When I was expecting my first child, I was so gripped by the excitement of delivering my little guy and bringing him home that I gave little thought to what would come next. My body […]
When I was expecting my first child, I was so gripped by the excitement of delivering my little guy and bringing him home that I gave little thought to what would come next. My body had already been through so many changes that I was convinced my biggest concern for myself after coming home from the hospital would be dropping the 40 pounds I had gained during the previous nine months.
Little did I know that the first three months after delivery are like a fourth trimester. Not only did I feel like a bloated dairy cow, but my emotions left me reeling between incredible jubilation and uncontrollable weepiness. The postpartum period can be taxing on a new mother, but knowing what to expect can help.
Those pesky hormones
You’re initially so blown away by the sheer joy of becoming a mom that you don’t really notice the fragility of your emotional state. However, after about two days of little to no sleep, constant worry over latching and burping, and the undeniable epiphany that you are responsible for another human being’s every need, you start to feel your emotional constancy become shaky.
Keep in mind that what goes up must come down. In the early days of your pregnancy, your body’s surge in hormones wreaks havoc on your emotions. Just as your body adjusted to its prenatal state,it must likewise adjust to its postpartum state. Once your baby is born, pregnancy hormones begin to taper and return to normal levels, a process that takes several weeks.
Be prepared for mood swings similar to those you experienced during your first trimester. You may go through bouts of euphoria followed by periods of worry, anxiety and irritability. Tears might flow more easily than usual, and everyday occurrences can unexpectedly become the subject of heated, sometimes irrational disagreements. Rest assured these mood swings will ebb a little more each week.
The importance of sleep
Exhaustion is a hazardous factor to add to the equation of raging hormones, but unfortunately, sleep deprivation and new babies go hand-in-hand. It’s important to take advantage of every opportunity to rest. If help is available to you, don’t be afraid to accept it. Grab a nap while a friend or relative visits with your baby. Graciously accept offers for food or playdates for siblings. You can spend the extra time catching some Zs.
You will repeatedly have people advise you to nap when your baby naps. The concept seems simple enough, but new moms often feel obligated to clean the kitchen when they have a few minutes to spare. Stop, breathe and indulge yourself. Actually put the old adage into practice and rest while your baby is sleeping. You can even snuggle on the couch with your little one and squeeze in some bonding time while you’re relaxing. The extra sleep will be beneficial to your mind and body, especially when it’s time for baby’s midnight feeding.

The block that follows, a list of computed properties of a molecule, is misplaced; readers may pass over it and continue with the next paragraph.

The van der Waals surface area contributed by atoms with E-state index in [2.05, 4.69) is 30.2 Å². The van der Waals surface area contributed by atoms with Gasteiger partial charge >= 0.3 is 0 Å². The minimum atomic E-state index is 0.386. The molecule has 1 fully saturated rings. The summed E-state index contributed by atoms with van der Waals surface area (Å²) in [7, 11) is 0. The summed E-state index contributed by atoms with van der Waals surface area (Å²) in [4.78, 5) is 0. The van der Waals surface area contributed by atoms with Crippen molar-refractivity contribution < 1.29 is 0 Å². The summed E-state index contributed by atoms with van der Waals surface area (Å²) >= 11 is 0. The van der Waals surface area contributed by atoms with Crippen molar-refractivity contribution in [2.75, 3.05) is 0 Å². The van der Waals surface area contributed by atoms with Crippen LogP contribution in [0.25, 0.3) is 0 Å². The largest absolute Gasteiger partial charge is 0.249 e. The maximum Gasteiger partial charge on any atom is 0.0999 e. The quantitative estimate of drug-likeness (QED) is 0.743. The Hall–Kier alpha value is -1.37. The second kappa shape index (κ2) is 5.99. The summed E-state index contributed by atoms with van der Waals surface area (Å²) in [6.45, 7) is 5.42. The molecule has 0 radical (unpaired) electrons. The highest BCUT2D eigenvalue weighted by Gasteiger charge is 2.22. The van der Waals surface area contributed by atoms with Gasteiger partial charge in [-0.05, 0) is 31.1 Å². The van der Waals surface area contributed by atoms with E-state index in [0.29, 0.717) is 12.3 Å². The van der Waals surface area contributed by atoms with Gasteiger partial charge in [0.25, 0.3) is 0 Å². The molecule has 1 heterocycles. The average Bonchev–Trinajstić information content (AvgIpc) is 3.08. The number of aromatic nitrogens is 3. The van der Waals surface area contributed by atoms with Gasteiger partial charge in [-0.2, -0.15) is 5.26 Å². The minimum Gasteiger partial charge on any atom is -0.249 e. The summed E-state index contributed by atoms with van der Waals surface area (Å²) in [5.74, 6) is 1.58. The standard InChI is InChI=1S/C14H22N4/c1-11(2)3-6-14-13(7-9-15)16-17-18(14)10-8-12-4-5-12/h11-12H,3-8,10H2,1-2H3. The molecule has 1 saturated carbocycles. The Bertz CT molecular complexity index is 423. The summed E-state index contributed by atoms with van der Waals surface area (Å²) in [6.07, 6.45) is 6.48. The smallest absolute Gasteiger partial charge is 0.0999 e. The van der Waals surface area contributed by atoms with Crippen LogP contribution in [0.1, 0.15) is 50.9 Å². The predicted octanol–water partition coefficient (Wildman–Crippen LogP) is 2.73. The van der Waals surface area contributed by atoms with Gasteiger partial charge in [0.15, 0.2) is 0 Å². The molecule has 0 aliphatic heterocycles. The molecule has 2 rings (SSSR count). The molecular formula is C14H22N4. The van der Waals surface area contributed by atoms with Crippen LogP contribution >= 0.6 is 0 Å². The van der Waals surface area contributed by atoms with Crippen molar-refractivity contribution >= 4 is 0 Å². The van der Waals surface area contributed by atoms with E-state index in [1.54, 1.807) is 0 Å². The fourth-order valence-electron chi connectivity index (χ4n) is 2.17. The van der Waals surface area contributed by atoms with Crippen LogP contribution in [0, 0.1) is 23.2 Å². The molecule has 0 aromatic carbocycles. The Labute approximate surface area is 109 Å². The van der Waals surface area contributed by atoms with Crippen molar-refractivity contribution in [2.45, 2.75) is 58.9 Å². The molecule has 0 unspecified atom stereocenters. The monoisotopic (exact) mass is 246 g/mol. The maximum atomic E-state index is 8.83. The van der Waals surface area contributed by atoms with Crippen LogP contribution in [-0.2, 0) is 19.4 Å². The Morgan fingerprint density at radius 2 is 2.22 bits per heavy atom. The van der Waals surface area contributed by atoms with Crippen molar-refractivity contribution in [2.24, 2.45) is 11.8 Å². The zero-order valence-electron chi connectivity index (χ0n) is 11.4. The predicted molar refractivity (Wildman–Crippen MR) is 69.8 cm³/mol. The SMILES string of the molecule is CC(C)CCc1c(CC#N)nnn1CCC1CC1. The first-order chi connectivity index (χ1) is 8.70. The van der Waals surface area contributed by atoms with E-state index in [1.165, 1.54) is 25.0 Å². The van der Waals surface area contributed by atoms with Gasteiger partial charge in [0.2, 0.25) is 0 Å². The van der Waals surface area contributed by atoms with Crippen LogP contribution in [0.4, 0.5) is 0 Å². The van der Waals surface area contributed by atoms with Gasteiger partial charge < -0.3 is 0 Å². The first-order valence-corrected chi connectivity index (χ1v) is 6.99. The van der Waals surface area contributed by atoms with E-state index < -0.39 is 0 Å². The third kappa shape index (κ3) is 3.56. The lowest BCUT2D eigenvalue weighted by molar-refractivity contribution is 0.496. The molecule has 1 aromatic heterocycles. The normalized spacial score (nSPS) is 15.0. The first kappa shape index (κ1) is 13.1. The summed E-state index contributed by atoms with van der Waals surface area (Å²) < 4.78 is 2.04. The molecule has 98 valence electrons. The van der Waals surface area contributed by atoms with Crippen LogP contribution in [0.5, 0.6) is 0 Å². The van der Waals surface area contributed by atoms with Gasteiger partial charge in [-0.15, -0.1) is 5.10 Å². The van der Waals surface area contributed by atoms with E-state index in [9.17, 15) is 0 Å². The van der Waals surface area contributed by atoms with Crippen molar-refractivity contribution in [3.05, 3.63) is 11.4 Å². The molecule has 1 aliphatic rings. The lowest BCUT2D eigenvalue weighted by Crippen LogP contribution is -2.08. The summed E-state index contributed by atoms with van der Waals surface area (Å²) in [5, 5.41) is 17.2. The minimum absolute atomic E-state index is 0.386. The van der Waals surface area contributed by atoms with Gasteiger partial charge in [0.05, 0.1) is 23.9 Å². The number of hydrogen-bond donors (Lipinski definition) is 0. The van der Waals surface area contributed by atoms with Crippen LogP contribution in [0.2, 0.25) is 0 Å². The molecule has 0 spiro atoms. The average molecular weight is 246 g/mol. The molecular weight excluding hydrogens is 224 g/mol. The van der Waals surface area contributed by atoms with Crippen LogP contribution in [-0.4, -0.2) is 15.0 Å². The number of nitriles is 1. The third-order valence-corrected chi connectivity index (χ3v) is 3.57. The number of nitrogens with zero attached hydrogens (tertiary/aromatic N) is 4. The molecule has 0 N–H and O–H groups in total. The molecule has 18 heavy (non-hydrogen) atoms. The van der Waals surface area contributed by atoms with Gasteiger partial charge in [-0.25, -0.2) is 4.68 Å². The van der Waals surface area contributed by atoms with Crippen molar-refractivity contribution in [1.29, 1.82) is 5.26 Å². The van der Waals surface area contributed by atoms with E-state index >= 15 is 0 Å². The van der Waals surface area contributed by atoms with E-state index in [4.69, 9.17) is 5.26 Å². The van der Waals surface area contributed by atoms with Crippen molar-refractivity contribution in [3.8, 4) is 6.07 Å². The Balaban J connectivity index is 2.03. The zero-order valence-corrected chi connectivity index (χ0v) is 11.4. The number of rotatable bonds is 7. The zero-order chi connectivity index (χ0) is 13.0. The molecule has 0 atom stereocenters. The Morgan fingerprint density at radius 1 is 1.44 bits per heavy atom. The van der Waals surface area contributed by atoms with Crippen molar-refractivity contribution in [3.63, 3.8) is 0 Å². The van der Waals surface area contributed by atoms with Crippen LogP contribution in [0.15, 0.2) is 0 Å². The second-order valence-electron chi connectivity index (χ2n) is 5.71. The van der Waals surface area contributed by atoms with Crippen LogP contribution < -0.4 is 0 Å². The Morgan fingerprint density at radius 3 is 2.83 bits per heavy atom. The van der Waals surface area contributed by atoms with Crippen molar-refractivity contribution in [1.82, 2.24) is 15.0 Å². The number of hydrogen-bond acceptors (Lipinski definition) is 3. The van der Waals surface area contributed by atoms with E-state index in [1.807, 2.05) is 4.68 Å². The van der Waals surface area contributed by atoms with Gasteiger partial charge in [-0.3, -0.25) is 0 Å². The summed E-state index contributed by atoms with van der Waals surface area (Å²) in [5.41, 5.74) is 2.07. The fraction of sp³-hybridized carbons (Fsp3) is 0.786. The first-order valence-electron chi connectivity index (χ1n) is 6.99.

The adjustment of expectations
Those you love most will understand this time is a unique mixture of joy, novelty and apprehension. Set boundaries and don’t be afraid to ask friends and family to call before coming over. When my firstborn was 2 weeks old, I found myself locked in my bathroom in near hysterics while 10 relatives sat out in my living room. I was so concerned about accommodating others’ requests that I forgot to prioritize myself and my new family. Find your voice and use it to ensure you don’t become overwhelmed.
Most of all, don’t be afraid to give yourself over to your emotions when you need to. No one expects a new mom to have it all together. It’s OK to cry from frustration or vent your worries to your husband or a trusted friend. It’s OK if the laundry room is overflowing with dirty clothes. It’s even OK if you don’t get to shower for a couple days. Give yourself permission to be a bit of a train wreck. You won’t feel so derailed forever.
That loving feeling
In all the chaos of adjusting to life as a new mom, try to remember to drink in every second you can. Nursing gives a mom a great excuse to slip out of the room for a few stolen moments with her newborn. Let baby’s first milky smile serve as a reminder that what you are doing matters. Yes, you are completely responsible for this little person’s well-being. And yes, that can feel overwhelming. But what you get back when you slow down and let yourself be present is worth every minute of trepidation those first few months bring.
You’re never going to be able to disregard the other responsibilities in your life and stare lovingly into your child’s face all day. But your instincts will lead the way in the first several weeks while you realign priorities to make room for this gift who holds your heart completely. And trusting those instincts will become easier as you find your footing in the journey of motherhood.
The light at the end of the tunnel
By the time your baby is 3 months old, you will begin to feel like a new version of your old self. Your baby will have developed some sort of routine at this point, and you will feel more comfortable in your new role. You’ll begin to reconnect with the world around you, and will hopefully begin to reconnect with your partner as well.
The passing storm of the fourth trimester is something every new mother has to weather. Lean on friends and family when you need to, try not to take yourself too seriously, and focus on all the little joys a new baby brings. The best is yet to come!